the sweet life
Driving Little Italy's main drag (Mayfield Road), a street made for tourists--a shop advertised wine tasting; a peek into a restaurant window provided a glimpse of snug round tables, full to the edge with wine and bread and plates of pasta--was an exercise in patience. Cars drove slowly up the road as people jay-walked to greet familiar faces. Others weaved around tables covering a sidewalk, coming nerve-wrackingly close to the street and bumpers of passing cars. Cliche Italian music filtered into my open window, a cacophony representing all the restaurants. Those in for the best pastries and coffee were sitting outside Presti's.
Trying to park is an exercise in patience here. I checked side street after side street, finding no parking, but enjoyed the sight of little houses complete with nonnos and nonnas (grandpas and grandmas) sitting on their porches, watching patiently as this confused transplant navigated one-way streets and a borough lacking adequate parking. I felt a kinship with these people, who looked like they just stepped off a boat and made their way into a foreign land too. For all I know their people could have been here for generations, but their dress and patient manner suggested otherwise.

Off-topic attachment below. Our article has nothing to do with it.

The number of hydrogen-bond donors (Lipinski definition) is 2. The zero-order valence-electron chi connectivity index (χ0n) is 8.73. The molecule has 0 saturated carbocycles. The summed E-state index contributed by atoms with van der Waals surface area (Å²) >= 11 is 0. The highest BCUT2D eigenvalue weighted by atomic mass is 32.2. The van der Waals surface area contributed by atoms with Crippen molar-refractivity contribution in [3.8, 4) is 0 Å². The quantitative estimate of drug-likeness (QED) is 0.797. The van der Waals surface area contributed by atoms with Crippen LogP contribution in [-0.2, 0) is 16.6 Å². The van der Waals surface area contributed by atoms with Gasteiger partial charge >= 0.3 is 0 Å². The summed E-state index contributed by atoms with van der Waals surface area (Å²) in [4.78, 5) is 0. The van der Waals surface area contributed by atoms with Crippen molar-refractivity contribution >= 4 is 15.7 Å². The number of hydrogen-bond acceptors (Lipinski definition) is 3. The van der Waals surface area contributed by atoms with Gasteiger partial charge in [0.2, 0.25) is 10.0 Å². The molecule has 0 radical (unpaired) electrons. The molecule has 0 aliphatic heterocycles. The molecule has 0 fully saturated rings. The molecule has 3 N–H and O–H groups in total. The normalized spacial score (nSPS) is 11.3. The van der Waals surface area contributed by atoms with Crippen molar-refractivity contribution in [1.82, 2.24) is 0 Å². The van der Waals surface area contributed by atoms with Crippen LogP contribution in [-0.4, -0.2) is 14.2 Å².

A3, Dayna, Sav and I found each other (cell phoning ourselves to a city block of each other). We settled on La Dolce Vita ("The Sweet Life"), drawn by the idea of eating outside on what was one of those amazing summer nights--not too humid or hot, sunny with just enough breeze. We talked and laughed. I admired my lovely niece and her never ending smile. We sampled each others food (I had the grilled veal sausage with roasted red peppers and onions, smoked mozzarella and polenta--SO GOOD!). I think we all ate too much. (Yes, I even sopped up the sauce from my plate with bread--it was that good!) And at the meal's end it felt good to sit back, to enjoy this time together, to take it all in and savor it...because really, isn't that what it means to enjoy the sweet life?